Independent Investigative Journalism and Commentary from New Orleans, LA
We all know what God failed New Orleans:That's when it dawns on you: The market is a god that sucks. Yes, it cashed a few out at the tippy top, piled up the loot of the world at their feet, delivered shiny Lexuses into the driveways of their ten-bedroom suburban chateaux. But for the rest of us the very principles that make the market the object of D'Souza's worship, of Gilder's awestruck piety, are the forces that conspire to make life shitty in a million ways great and small. The market is the reason our housing is so expensive. It is the reason our public transportation is lousy. It is the reason our cities sprawl idiotically all across the map. It is the reason our word processing programs stink and our prescription drugs cost more than anywhere else. In order that a fortunate few might enjoy a kind of prosperity unequaled in human history, the rest of us have had to abandon ourselves to a lifetime of casual employment, to unquestioning obedience within an ever-more arbitrary and despotic corporate regime, to medical care available on a maybe/maybe-not basis, to a housing market interested in catering only to the fortunate. In order for the libertarians of Orange County to enjoy the smug sleep of the true believer, the thirty millions among whom they live must join them in the dark.His conclusion is partly correct in that the black political leadership that took over has been just as corrupt as the white leadership that preceded it, but he leaves out the white business leadership. Mainly it's either hypocritical or obtuse to blame the local leadership before the federal government or the national insurance companies.Unfortunately, the last line of the idiot's blog post is laughably incorrect.
wow. scary people over there.
"The View from 1776"? Is that 1776 A.D. -- or B.C.?Mary Landrieu's a socialist? Like Bernie Sanders? Cool! Can I go work in her office? Please?"laissez-rouler les bons temps"?! What a mook. I'll bet he claps on the 1 and the 3. Or maybe just the 1.
I'm still laughing K...that's funny stuff. It took me a while to actually read the blog name....after I had read the post. That gave me a good belly laugh as well.
If I could tell you...This discussion is ongoing all over the place, you just happened upon an online front. (Looks like bsjd hit a counterfront.) It concerns the sons of God versus St. Paul's "creature". A caste system, if you will, which many mistake for race or class or partisan frames. You have to talk to the game in order to be heard back, and your comments in juxtaposition to the others' are not intersecting. Did you get anything from their Statement of Purpose?Mind you, I am not declaring their ideology to have any semblance of truth in it. I am only saying, if you wish to engage, know you must meet them at the points they put forth... this IQ test they mention. It's like an entrance exam, how you respond. And the more people from New Orleans fail to respond correctly, the more these sorts perceive the death of New Orleans to be a valid condemnation. Which is why we (meaning New Orleans) have advocates all over the globe responding in spite of such "talk": these 1776-er type people are the irrelevant ones, the ones "left behind". Capitalism is no contender when the true believers are called by God, and He Himself does not need to argue but simply call to the hearts of those who love Him.The heritage of individual responsibility deified in the post is, essentially, a sons of God "ask and ye shall receive" belief put forth by elitists who fail to recognize the moral responsibility *God* puts forth for those emission-abled charismatics is to uplift the weak and the meek. Where they complain about welfare states, they ought invest in educating the welfare recipients as to "how it's done" instead of frothing and chittering away on "Open Sesame" blogs. The church memberships, on the other hand, have largely come and volunteered at some costs to themselves because they recognize the brotherhood of man means some emit at different ranges and to different purposes, and like the city of New Orleans, don't always make a show of their "virtue".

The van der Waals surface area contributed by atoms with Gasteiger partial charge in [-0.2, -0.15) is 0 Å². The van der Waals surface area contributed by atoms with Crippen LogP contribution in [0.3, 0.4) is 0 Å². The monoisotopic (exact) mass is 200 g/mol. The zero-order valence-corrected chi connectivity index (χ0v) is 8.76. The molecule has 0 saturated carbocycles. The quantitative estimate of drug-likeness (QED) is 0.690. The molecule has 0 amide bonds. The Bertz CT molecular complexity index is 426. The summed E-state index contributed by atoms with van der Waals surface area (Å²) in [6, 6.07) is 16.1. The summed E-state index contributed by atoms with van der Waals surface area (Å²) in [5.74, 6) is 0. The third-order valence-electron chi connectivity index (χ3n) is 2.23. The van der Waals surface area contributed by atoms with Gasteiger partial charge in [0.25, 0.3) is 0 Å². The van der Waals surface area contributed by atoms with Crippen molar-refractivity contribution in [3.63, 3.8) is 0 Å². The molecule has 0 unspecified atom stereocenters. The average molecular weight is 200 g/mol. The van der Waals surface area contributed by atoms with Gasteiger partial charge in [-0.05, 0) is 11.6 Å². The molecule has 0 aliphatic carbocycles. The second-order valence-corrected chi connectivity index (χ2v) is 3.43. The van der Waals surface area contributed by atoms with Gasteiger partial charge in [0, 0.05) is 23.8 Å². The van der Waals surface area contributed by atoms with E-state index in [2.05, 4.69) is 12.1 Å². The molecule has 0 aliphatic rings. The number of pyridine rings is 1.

- His conclusion is partly correct in that the black political leadership that took over has been just as corrupt as the white leadership that preceded it, but he leaves out the white business leadership. Mainly it's either hypocritical or obtuse to blame the local leadership before the federal government or the national insurance companies.it's myopia. he just can't imagine the world is bigger than his own head.
There are more hits than misses in this particular treatise.The Black Church has not been excluded. The entrepreneurial Black pastors are an integral part of New Orleans Political structure.The incestuous relationship between the white Mardi Gras elite and the black Creole elite is not well documented nor is it well understood.
wow....somebody feels better
"The Black Church has not been excluded. The entrepreneurial Black pastors are an integral part of New Orleans Political structure."That's why I called the last line laughable. You see the same with white ministers and the national Republican party and faith-based initiatives. Funny how conservative cynicism about government money doesn't extend to pharisees that take government money.
It's true what he says. Gonads, indeed, have no brains.
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